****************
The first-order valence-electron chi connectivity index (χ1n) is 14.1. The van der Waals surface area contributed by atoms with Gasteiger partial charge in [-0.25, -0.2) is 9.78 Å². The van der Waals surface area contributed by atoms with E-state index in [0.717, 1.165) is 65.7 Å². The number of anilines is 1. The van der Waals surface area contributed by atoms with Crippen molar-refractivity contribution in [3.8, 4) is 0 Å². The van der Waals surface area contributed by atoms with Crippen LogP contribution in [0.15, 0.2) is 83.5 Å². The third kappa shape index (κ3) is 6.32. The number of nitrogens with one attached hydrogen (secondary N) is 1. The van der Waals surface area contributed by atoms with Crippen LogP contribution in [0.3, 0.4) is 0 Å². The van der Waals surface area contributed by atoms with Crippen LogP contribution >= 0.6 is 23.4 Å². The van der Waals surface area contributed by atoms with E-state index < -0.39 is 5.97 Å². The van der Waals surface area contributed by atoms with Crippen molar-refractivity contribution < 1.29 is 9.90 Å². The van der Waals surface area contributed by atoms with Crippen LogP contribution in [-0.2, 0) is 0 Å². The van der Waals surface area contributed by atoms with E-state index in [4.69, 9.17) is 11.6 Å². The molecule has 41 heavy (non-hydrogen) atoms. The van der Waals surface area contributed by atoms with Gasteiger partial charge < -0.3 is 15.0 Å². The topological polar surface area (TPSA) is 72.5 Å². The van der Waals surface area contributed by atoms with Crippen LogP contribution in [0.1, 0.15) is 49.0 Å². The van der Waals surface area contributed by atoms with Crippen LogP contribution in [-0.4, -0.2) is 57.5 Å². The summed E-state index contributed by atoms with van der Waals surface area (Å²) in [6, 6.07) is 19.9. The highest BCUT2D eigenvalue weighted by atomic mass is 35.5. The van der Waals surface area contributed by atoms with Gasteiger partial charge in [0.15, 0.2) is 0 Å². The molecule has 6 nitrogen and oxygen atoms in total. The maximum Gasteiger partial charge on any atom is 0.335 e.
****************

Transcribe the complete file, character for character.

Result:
The first-order valence-electron chi connectivity index (χ1n) is 14.1. The van der Waals surface area contributed by atoms with Gasteiger partial charge in [-0.25, -0.2) is 9.78 Å². The van der Waals surface area contributed by atoms with E-state index in [0.717, 1.165) is 65.7 Å². The number of anilines is 1. The van der Waals surface area contributed by atoms with Crippen molar-refractivity contribution in [3.8, 4) is 0 Å². The van der Waals surface area contributed by atoms with Crippen LogP contribution in [0.15, 0.2) is 83.5 Å². The third kappa shape index (κ3) is 6.32. The number of nitrogens with one attached hydrogen (secondary N) is 1. The van der Waals surface area contributed by atoms with Crippen LogP contribution in [0.3, 0.4) is 0 Å². The van der Waals surface area contributed by atoms with Crippen LogP contribution >= 0.6 is 23.4 Å². The van der Waals surface area contributed by atoms with E-state index < -0.39 is 5.97 Å². The van der Waals surface area contributed by atoms with Crippen molar-refractivity contribution < 1.29 is 9.90 Å². The van der Waals surface area contributed by atoms with Crippen LogP contribution in [-0.2, 0) is 0 Å². The van der Waals surface area contributed by atoms with E-state index in [4.69, 9.17) is 11.6 Å². The molecule has 41 heavy (non-hydrogen) atoms. The van der Waals surface area contributed by atoms with Gasteiger partial charge < -0.3 is 15.0 Å². The topological polar surface area (TPSA) is 72.5 Å². The van der Waals surface area contributed by atoms with Crippen LogP contribution in [0.1, 0.15) is 49.0 Å². The van der Waals surface area contributed by atoms with Crippen LogP contribution in [-0.4, -0.2) is 57.5 Å². The summed E-state index contributed by atoms with van der Waals surface area (Å²) in [6, 6.07) is 19.9. The highest BCUT2D eigenvalue weighted by atomic mass is 35.5. The van der Waals surface area contributed by atoms with Gasteiger partial charge in [0.15, 0.2) is 0 Å². The molecule has 6 nitrogen and oxygen atoms in total. The maximum Gasteiger partial charge on any atom is 0.335 e.